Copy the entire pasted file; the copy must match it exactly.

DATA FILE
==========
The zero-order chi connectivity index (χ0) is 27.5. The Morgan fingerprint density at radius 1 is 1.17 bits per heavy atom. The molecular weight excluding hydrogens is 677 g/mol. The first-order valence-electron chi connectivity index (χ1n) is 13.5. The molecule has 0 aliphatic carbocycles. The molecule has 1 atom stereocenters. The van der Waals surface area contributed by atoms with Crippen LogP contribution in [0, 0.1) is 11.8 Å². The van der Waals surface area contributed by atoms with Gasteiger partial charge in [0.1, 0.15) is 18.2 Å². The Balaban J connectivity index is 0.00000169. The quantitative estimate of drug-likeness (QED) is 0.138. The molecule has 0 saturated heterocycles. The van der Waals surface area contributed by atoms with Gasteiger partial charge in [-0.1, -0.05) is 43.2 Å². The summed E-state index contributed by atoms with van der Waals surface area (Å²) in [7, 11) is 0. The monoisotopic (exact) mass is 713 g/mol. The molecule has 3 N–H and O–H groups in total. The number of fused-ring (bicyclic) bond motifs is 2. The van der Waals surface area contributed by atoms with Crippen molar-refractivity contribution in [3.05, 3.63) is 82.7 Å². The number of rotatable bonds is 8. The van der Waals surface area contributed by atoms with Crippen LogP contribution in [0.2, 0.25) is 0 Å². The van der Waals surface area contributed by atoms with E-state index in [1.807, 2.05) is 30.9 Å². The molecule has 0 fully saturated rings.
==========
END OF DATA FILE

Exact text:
The zero-order chi connectivity index (χ0) is 27.5. The Morgan fingerprint density at radius 1 is 1.17 bits per heavy atom. The molecular weight excluding hydrogens is 677 g/mol. The first-order valence-electron chi connectivity index (χ1n) is 13.5. The molecule has 0 aliphatic carbocycles. The molecule has 1 atom stereocenters. The van der Waals surface area contributed by atoms with Crippen LogP contribution in [0, 0.1) is 11.8 Å². The van der Waals surface area contributed by atoms with Gasteiger partial charge in [0.1, 0.15) is 18.2 Å². The Balaban J connectivity index is 0.00000169. The quantitative estimate of drug-likeness (QED) is 0.138. The molecule has 0 saturated heterocycles. The van der Waals surface area contributed by atoms with Gasteiger partial charge in [-0.1, -0.05) is 43.2 Å². The summed E-state index contributed by atoms with van der Waals surface area (Å²) in [7, 11) is 0. The monoisotopic (exact) mass is 713 g/mol. The molecule has 3 N–H and O–H groups in total. The number of fused-ring (bicyclic) bond motifs is 2. The van der Waals surface area contributed by atoms with Crippen molar-refractivity contribution in [3.05, 3.63) is 82.7 Å². The number of rotatable bonds is 8. The van der Waals surface area contributed by atoms with Crippen LogP contribution in [0.2, 0.25) is 0 Å². The van der Waals surface area contributed by atoms with E-state index in [1.807, 2.05) is 30.9 Å². The molecule has 0 fully saturated rings.